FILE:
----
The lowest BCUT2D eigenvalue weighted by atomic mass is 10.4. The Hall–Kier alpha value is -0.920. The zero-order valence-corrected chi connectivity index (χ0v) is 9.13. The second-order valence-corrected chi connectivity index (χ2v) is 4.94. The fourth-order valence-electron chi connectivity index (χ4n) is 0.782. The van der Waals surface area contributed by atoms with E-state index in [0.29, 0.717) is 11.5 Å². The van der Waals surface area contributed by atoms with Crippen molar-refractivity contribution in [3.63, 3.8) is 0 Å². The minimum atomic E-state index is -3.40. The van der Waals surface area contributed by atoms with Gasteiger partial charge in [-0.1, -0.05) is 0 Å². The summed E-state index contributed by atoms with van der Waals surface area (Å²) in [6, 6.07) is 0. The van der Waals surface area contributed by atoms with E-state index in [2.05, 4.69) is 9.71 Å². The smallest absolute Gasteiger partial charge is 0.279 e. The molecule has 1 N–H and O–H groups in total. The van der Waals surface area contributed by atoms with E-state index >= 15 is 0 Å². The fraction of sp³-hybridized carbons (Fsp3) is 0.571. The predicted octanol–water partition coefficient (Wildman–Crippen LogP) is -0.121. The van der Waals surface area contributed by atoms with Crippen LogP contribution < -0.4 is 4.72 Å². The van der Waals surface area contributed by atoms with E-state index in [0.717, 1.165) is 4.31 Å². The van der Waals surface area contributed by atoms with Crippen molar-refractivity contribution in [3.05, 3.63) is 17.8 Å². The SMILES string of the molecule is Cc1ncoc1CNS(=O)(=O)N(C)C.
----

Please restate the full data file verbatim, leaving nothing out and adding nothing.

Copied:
The lowest BCUT2D eigenvalue weighted by atomic mass is 10.4. The Hall–Kier alpha value is -0.920. The zero-order valence-corrected chi connectivity index (χ0v) is 9.13. The second-order valence-corrected chi connectivity index (χ2v) is 4.94. The fourth-order valence-electron chi connectivity index (χ4n) is 0.782. The van der Waals surface area contributed by atoms with E-state index in [0.29, 0.717) is 11.5 Å². The van der Waals surface area contributed by atoms with Crippen molar-refractivity contribution in [3.63, 3.8) is 0 Å². The minimum atomic E-state index is -3.40. The van der Waals surface area contributed by atoms with Gasteiger partial charge in [-0.1, -0.05) is 0 Å². The summed E-state index contributed by atoms with van der Waals surface area (Å²) in [6, 6.07) is 0. The van der Waals surface area contributed by atoms with E-state index in [2.05, 4.69) is 9.71 Å². The smallest absolute Gasteiger partial charge is 0.279 e. The molecule has 1 N–H and O–H groups in total. The van der Waals surface area contributed by atoms with E-state index >= 15 is 0 Å². The fraction of sp³-hybridized carbons (Fsp3) is 0.571. The predicted octanol–water partition coefficient (Wildman–Crippen LogP) is -0.121. The van der Waals surface area contributed by atoms with Crippen LogP contribution < -0.4 is 4.72 Å². The van der Waals surface area contributed by atoms with E-state index in [0.717, 1.165) is 4.31 Å². The van der Waals surface area contributed by atoms with Crippen molar-refractivity contribution in [3.05, 3.63) is 17.8 Å². The SMILES string of the molecule is Cc1ncoc1CNS(=O)(=O)N(C)C.